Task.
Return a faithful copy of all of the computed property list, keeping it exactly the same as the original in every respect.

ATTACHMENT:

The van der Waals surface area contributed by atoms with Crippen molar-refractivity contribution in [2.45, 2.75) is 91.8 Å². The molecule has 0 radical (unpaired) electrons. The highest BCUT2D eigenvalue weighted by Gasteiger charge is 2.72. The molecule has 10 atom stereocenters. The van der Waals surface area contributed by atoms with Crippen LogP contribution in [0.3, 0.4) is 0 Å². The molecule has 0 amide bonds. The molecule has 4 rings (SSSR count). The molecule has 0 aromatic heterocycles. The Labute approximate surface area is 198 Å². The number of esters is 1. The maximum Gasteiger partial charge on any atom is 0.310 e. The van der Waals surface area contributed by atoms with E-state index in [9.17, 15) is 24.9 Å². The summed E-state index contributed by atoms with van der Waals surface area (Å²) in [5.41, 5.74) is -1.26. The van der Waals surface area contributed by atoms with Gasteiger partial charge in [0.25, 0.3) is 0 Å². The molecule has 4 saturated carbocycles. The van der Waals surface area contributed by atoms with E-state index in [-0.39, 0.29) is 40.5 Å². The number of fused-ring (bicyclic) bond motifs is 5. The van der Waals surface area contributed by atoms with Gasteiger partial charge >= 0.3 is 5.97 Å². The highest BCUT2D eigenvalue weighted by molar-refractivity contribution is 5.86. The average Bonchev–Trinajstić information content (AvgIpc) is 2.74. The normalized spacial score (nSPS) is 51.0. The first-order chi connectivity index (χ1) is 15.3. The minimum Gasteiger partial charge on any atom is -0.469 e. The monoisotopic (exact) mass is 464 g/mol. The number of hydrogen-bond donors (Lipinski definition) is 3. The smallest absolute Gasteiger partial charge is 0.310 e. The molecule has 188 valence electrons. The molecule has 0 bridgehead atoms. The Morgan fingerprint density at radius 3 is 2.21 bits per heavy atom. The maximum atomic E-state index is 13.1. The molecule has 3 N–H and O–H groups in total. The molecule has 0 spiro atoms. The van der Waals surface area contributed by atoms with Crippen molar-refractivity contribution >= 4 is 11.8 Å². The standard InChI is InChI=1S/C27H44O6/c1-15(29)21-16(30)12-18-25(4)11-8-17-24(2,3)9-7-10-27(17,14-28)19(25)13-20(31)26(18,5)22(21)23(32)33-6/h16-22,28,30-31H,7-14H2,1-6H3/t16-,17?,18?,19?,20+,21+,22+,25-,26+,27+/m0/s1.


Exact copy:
The van der Waals surface area contributed by atoms with Crippen molar-refractivity contribution in [2.45, 2.75) is 91.8 Å². The molecule has 0 radical (unpaired) electrons. The highest BCUT2D eigenvalue weighted by Gasteiger charge is 2.72. The molecule has 10 atom stereocenters. The van der Waals surface area contributed by atoms with Crippen LogP contribution in [0.3, 0.4) is 0 Å². The molecule has 0 amide bonds. The molecule has 4 rings (SSSR count). The molecule has 0 aromatic heterocycles. The Labute approximate surface area is 198 Å². The number of esters is 1. The maximum Gasteiger partial charge on any atom is 0.310 e. The van der Waals surface area contributed by atoms with E-state index in [9.17, 15) is 24.9 Å². The summed E-state index contributed by atoms with van der Waals surface area (Å²) in [5.41, 5.74) is -1.26. The van der Waals surface area contributed by atoms with Gasteiger partial charge in [0.25, 0.3) is 0 Å². The molecule has 4 saturated carbocycles. The van der Waals surface area contributed by atoms with E-state index in [-0.39, 0.29) is 40.5 Å². The number of fused-ring (bicyclic) bond motifs is 5. The van der Waals surface area contributed by atoms with Gasteiger partial charge >= 0.3 is 5.97 Å². The highest BCUT2D eigenvalue weighted by molar-refractivity contribution is 5.86. The average Bonchev–Trinajstić information content (AvgIpc) is 2.74. The normalized spacial score (nSPS) is 51.0. The first-order chi connectivity index (χ1) is 15.3. The minimum Gasteiger partial charge on any atom is -0.469 e. The monoisotopic (exact) mass is 464 g/mol. The number of hydrogen-bond donors (Lipinski definition) is 3. The smallest absolute Gasteiger partial charge is 0.310 e. The molecule has 188 valence electrons. The molecule has 0 bridgehead atoms. The Morgan fingerprint density at radius 3 is 2.21 bits per heavy atom. The maximum atomic E-state index is 13.1. The molecule has 3 N–H and O–H groups in total. The molecule has 0 spiro atoms. The van der Waals surface area contributed by atoms with Crippen molar-refractivity contribution >= 4 is 11.8 Å². The standard InChI is InChI=1S/C27H44O6/c1-15(29)21-16(30)12-18-25(4)11-8-17-24(2,3)9-7-10-27(17,14-28)19(25)13-20(31)26(18,5)22(21)23(32)33-6/h16-22,28,30-31H,7-14H2,1-6H3/t16-,17?,18?,19?,20+,21+,22+,25-,26+,27+/m0/s1.